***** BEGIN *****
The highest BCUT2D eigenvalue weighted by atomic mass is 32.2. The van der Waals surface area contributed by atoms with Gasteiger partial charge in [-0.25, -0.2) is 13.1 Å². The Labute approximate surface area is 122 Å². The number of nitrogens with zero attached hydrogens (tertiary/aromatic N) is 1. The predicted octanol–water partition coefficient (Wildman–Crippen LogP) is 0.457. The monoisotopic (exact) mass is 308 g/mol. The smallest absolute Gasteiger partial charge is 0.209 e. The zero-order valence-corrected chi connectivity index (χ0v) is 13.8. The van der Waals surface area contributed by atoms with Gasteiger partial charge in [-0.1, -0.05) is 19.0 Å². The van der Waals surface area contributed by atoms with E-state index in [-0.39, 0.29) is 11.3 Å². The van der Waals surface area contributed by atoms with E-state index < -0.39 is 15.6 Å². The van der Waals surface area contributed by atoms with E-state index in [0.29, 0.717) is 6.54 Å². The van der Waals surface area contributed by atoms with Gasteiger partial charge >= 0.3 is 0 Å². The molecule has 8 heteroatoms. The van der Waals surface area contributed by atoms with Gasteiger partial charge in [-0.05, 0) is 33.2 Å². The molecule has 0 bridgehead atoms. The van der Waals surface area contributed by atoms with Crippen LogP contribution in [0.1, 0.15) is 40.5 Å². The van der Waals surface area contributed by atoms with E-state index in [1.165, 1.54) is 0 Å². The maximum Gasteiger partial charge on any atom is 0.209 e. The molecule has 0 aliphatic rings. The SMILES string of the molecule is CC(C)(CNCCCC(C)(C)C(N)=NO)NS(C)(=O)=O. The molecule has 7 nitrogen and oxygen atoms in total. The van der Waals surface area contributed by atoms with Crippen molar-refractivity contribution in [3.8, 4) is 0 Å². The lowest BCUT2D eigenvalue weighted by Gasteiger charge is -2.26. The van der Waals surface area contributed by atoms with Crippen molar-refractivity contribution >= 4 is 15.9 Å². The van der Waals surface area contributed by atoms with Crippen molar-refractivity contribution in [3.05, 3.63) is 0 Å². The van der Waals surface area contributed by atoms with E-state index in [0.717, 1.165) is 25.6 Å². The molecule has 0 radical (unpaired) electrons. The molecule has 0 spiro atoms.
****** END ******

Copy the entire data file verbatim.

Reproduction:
The highest BCUT2D eigenvalue weighted by atomic mass is 32.2. The van der Waals surface area contributed by atoms with Gasteiger partial charge in [-0.25, -0.2) is 13.1 Å². The Labute approximate surface area is 122 Å². The number of nitrogens with zero attached hydrogens (tertiary/aromatic N) is 1. The predicted octanol–water partition coefficient (Wildman–Crippen LogP) is 0.457. The monoisotopic (exact) mass is 308 g/mol. The smallest absolute Gasteiger partial charge is 0.209 e. The zero-order valence-corrected chi connectivity index (χ0v) is 13.8. The van der Waals surface area contributed by atoms with Gasteiger partial charge in [-0.1, -0.05) is 19.0 Å². The van der Waals surface area contributed by atoms with E-state index in [-0.39, 0.29) is 11.3 Å². The van der Waals surface area contributed by atoms with E-state index < -0.39 is 15.6 Å². The van der Waals surface area contributed by atoms with E-state index in [0.29, 0.717) is 6.54 Å². The van der Waals surface area contributed by atoms with Gasteiger partial charge >= 0.3 is 0 Å². The molecule has 8 heteroatoms. The van der Waals surface area contributed by atoms with Gasteiger partial charge in [-0.05, 0) is 33.2 Å². The molecule has 0 bridgehead atoms. The van der Waals surface area contributed by atoms with Crippen LogP contribution in [0.1, 0.15) is 40.5 Å². The van der Waals surface area contributed by atoms with E-state index in [1.165, 1.54) is 0 Å². The maximum Gasteiger partial charge on any atom is 0.209 e. The molecule has 0 aliphatic rings. The SMILES string of the molecule is CC(C)(CNCCCC(C)(C)C(N)=NO)NS(C)(=O)=O. The molecule has 7 nitrogen and oxygen atoms in total. The van der Waals surface area contributed by atoms with Crippen molar-refractivity contribution in [3.8, 4) is 0 Å². The lowest BCUT2D eigenvalue weighted by Gasteiger charge is -2.26. The van der Waals surface area contributed by atoms with Crippen molar-refractivity contribution >= 4 is 15.9 Å². The van der Waals surface area contributed by atoms with Crippen molar-refractivity contribution in [3.05, 3.63) is 0 Å². The van der Waals surface area contributed by atoms with E-state index in [0.717, 1.165) is 25.6 Å². The molecule has 0 radical (unpaired) electrons. The molecule has 0 spiro atoms.